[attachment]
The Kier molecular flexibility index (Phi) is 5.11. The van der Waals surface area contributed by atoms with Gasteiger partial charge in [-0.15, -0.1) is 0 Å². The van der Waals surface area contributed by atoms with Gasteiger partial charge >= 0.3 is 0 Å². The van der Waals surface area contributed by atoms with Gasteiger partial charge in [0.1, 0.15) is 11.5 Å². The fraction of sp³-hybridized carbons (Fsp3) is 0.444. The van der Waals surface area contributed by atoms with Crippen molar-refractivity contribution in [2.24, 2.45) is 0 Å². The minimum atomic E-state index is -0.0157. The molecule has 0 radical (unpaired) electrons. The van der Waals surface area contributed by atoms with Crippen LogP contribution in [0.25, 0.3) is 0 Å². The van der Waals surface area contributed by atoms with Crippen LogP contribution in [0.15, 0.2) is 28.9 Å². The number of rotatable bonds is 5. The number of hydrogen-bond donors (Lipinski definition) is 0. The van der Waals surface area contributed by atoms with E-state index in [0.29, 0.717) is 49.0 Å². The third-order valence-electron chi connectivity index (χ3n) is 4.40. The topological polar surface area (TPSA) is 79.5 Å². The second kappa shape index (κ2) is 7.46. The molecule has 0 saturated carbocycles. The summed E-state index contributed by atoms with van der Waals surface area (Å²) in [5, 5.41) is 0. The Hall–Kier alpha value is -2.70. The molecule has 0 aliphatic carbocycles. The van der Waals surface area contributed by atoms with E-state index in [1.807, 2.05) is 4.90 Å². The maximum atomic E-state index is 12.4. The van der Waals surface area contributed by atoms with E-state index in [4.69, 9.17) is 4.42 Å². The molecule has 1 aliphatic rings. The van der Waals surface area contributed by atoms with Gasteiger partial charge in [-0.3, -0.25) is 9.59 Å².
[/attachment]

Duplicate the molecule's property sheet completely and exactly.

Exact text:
The Kier molecular flexibility index (Phi) is 5.11. The van der Waals surface area contributed by atoms with Gasteiger partial charge in [-0.15, -0.1) is 0 Å². The van der Waals surface area contributed by atoms with Gasteiger partial charge >= 0.3 is 0 Å². The van der Waals surface area contributed by atoms with Gasteiger partial charge in [0.1, 0.15) is 11.5 Å². The fraction of sp³-hybridized carbons (Fsp3) is 0.444. The van der Waals surface area contributed by atoms with Crippen molar-refractivity contribution in [2.24, 2.45) is 0 Å². The minimum atomic E-state index is -0.0157. The molecule has 0 radical (unpaired) electrons. The van der Waals surface area contributed by atoms with Crippen LogP contribution in [0.25, 0.3) is 0 Å². The van der Waals surface area contributed by atoms with Crippen LogP contribution in [0.15, 0.2) is 28.9 Å². The number of rotatable bonds is 5. The number of hydrogen-bond donors (Lipinski definition) is 0. The van der Waals surface area contributed by atoms with E-state index in [0.29, 0.717) is 49.0 Å². The third-order valence-electron chi connectivity index (χ3n) is 4.40. The topological polar surface area (TPSA) is 79.5 Å². The second kappa shape index (κ2) is 7.46. The molecule has 0 saturated carbocycles. The summed E-state index contributed by atoms with van der Waals surface area (Å²) in [5, 5.41) is 0. The Hall–Kier alpha value is -2.70. The molecule has 0 aliphatic carbocycles. The van der Waals surface area contributed by atoms with E-state index in [1.807, 2.05) is 4.90 Å². The maximum atomic E-state index is 12.4. The van der Waals surface area contributed by atoms with E-state index in [4.69, 9.17) is 4.42 Å². The molecule has 1 aliphatic rings. The van der Waals surface area contributed by atoms with Gasteiger partial charge in [-0.3, -0.25) is 9.59 Å².